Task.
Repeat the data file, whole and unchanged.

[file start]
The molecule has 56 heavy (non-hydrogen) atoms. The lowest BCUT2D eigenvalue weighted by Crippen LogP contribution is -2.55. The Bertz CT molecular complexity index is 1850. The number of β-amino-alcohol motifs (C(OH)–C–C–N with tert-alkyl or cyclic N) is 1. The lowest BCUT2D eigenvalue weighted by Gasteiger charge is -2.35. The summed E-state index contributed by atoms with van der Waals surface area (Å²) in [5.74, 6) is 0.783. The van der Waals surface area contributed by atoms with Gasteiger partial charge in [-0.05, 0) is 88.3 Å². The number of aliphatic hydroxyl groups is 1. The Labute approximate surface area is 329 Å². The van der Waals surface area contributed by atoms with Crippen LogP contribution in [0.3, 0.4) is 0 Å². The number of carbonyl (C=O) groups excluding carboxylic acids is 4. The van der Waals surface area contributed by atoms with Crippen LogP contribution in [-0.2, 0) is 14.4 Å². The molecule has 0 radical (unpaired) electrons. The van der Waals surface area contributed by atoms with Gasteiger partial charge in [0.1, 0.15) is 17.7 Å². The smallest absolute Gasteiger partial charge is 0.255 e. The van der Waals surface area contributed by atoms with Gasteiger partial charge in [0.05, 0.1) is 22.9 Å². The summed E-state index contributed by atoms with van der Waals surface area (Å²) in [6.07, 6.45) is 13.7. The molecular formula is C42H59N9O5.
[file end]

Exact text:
The molecule has 56 heavy (non-hydrogen) atoms. The lowest BCUT2D eigenvalue weighted by Crippen LogP contribution is -2.55. The Bertz CT molecular complexity index is 1850. The number of β-amino-alcohol motifs (C(OH)–C–C–N with tert-alkyl or cyclic N) is 1. The lowest BCUT2D eigenvalue weighted by Gasteiger charge is -2.35. The summed E-state index contributed by atoms with van der Waals surface area (Å²) in [5.74, 6) is 0.783. The van der Waals surface area contributed by atoms with Gasteiger partial charge in [-0.05, 0) is 88.3 Å². The number of aliphatic hydroxyl groups is 1. The Labute approximate surface area is 329 Å². The van der Waals surface area contributed by atoms with Crippen LogP contribution in [0.3, 0.4) is 0 Å². The number of carbonyl (C=O) groups excluding carboxylic acids is 4. The van der Waals surface area contributed by atoms with Crippen LogP contribution in [-0.2, 0) is 14.4 Å². The molecule has 0 radical (unpaired) electrons. The van der Waals surface area contributed by atoms with Gasteiger partial charge in [0.1, 0.15) is 17.7 Å². The smallest absolute Gasteiger partial charge is 0.255 e. The van der Waals surface area contributed by atoms with Gasteiger partial charge in [0.05, 0.1) is 22.9 Å². The summed E-state index contributed by atoms with van der Waals surface area (Å²) in [6.07, 6.45) is 13.7. The molecular formula is C42H59N9O5.